This week at Parliament is relatively straight forward for MPs who will finish off the Budget Debate and work through a number of bills.
Budget 2021 was announced on May 20 but it takes a long time to work its way through Parliament.
The Minister of Finance’s speech revealing the details of where the Government intends to spend the country’s money for the next financial year is one of the longer speeches given in the House (about 45-minutes) but it’s just the start of an eight-hour long debate.
“It used to be significantly longer,” said the Leader of the House Chris Hipkins.
“We made the decision in the last Parliament to reduce the length of the Budget Debate because it was becoming a little bit of a cliche, a little bit repetitive, a little bit formulaic, and so making it shorter and sharper means Parliament can focus on other issues.”
The Budget Debate is part of the process to approve the Budget which is in the form of a bill called the Appropriation (2021/22 Estimates) Bill.
It’s first reading takes place without debate and the second reading takes place right after. The Budget Debate is part of the second reading and is long enough to allow all the party leaders a speech and most of the MPs.
“The Budget Debate now is the opportunity for ministers to highlight things in their portfolios that they’re particularly pleased about [and] for the opposition MPs to get into it and talk about the things they think should or shouldn’t have been in the budget,” said Hipkins.
“Occasionally you’ll get people raising local issues around the budget from a local electorate perspective.”
The Budget Debate will likely be finished off this week with four hours set aside for it on Tuesday, and two hours on Wednesday.
Other things to do
The Budget Debate is often paused so other bills can be worked on.
On the list this week is:
Maritime Transport (MARPOL VI) Amendment Bill - first reading
Fair Trading Amendment Bill - second reading continued
Health (National Cervical Screening) Amendment Bill - second reading
Intelligence and Security (Review) Amendment Bill - first reading
Gas (Information Disclosure and Penalties) Amendment Bill - second reading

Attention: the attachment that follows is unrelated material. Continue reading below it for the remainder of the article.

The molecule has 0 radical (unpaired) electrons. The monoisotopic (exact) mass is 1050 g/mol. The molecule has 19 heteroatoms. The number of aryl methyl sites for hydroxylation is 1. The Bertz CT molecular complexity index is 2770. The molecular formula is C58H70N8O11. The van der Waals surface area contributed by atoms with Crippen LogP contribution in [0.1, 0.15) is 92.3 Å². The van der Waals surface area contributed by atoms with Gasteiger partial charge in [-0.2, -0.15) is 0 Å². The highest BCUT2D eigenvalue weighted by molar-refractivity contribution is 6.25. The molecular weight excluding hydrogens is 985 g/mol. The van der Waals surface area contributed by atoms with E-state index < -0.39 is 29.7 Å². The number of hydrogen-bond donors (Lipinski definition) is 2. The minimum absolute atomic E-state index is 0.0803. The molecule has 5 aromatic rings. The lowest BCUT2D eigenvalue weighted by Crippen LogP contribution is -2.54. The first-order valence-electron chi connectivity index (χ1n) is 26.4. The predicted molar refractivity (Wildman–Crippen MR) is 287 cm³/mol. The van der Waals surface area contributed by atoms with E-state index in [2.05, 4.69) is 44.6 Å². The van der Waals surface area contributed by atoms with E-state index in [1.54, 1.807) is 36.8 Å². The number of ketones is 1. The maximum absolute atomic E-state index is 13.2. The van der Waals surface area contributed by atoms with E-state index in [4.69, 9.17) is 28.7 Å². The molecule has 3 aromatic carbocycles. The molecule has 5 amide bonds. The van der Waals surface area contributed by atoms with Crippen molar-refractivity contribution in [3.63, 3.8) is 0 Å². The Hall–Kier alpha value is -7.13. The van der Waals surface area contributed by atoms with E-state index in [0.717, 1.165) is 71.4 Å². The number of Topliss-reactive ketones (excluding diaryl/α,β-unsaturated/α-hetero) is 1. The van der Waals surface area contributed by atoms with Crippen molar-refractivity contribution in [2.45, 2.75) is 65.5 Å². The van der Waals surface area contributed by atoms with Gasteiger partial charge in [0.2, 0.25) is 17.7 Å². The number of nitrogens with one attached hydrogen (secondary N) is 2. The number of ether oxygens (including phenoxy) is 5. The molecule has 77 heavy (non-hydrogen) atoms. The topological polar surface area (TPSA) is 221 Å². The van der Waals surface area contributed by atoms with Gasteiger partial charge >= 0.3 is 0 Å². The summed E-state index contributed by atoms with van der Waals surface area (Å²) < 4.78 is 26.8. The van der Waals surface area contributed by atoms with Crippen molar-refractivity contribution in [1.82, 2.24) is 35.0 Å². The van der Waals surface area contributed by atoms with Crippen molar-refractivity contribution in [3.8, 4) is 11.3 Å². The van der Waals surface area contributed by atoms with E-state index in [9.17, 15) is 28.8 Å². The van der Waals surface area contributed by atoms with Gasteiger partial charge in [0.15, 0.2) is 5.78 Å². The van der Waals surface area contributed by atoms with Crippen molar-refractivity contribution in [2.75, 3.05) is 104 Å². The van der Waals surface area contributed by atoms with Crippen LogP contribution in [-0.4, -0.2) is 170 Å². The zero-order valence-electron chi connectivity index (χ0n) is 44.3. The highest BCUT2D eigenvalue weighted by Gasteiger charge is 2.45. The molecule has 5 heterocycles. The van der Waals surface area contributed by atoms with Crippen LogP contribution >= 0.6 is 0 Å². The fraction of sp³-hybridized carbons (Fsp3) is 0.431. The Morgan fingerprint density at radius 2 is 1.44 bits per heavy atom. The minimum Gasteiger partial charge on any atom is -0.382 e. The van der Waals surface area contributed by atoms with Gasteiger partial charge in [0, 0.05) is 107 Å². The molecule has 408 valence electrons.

Each reading of a bill has a different purpose.
The first reading debate of a bill is an introduction to its contents and lasts about two hours.
“It’s where MPs talk about ‘what’s the bill designed to do? What’s the purpose of the bill?’” said Hipkins.
MPs will often indicate whether or not they support the bill and may point out some parts of the bill they think are good or bad.
A second reading debate of a bill usually comes after it’s spent some time at a select committee (six months on average).
“The primary purpose of the second reading is to confirm any changes the select committee might have made to the bill,” Hipkins said.
Select committees take a closer look at bills and often seek the input of experts, officials, lobbyists, and members of the public whose opinions they take into consideration when writing a report on the bill for the rest of the MPs to read. That report can make recommendations for changes which are talked about at the second reading debate.
Hipkins said speeches will often include what the committee heard from the public and changes it made as a result.
“Sometimes there’ll be issues that the public raise that aren’t actually appropriate for the bill and they may touch briefly on those points,” he said.
“Although strictly speaking they’re supposed to stick to what’s in the bill rather than what’s not in the bill.”
The committee of the whole House stages come next for a bill that successfully passes it’s second reading. Often shortened to ‘the committee stage’ this part is where MPs publicly debate the details of the bill, right down to whether or not the title is appropriate.
“You go through the bill part by part, or depending on the structure of the bill potentially even clause by clause to consider exactly what the provisions of the bill are, do they do what the bill is intending to do.”
Drafting issues, ambiguity, controversial parts that need closer attention or issues that members are not clear on can also be brought up during this stage said Hipkins.
“Those are very tight and focused debates.”
Last minute changes can be made to the bill during this stage and ministers can be questioned on its contents.
“This is something that we’ve seen an evolution on,” said Hipkins.
“Members are encouraged to ask the Minister in the chair, the Minister responsible for the bill, questions about the bill, what’s intended by this clause, how do the clauses interrelate to one another?”
The third and final reading is a chance for MPs to reflect on the journey the bill’s gone through and go on record with their support or opposition to the bill.
“That’s us saying ‘ok now that it’s gone through all this process, it’s been amended, debated, are we comfortable with what’s left?’ Hipkins said.
After a bill has passed its third reading it’s sent to the Governor General for royal assent (the sovereign’s or their representative’s signature) which brings the bill into law.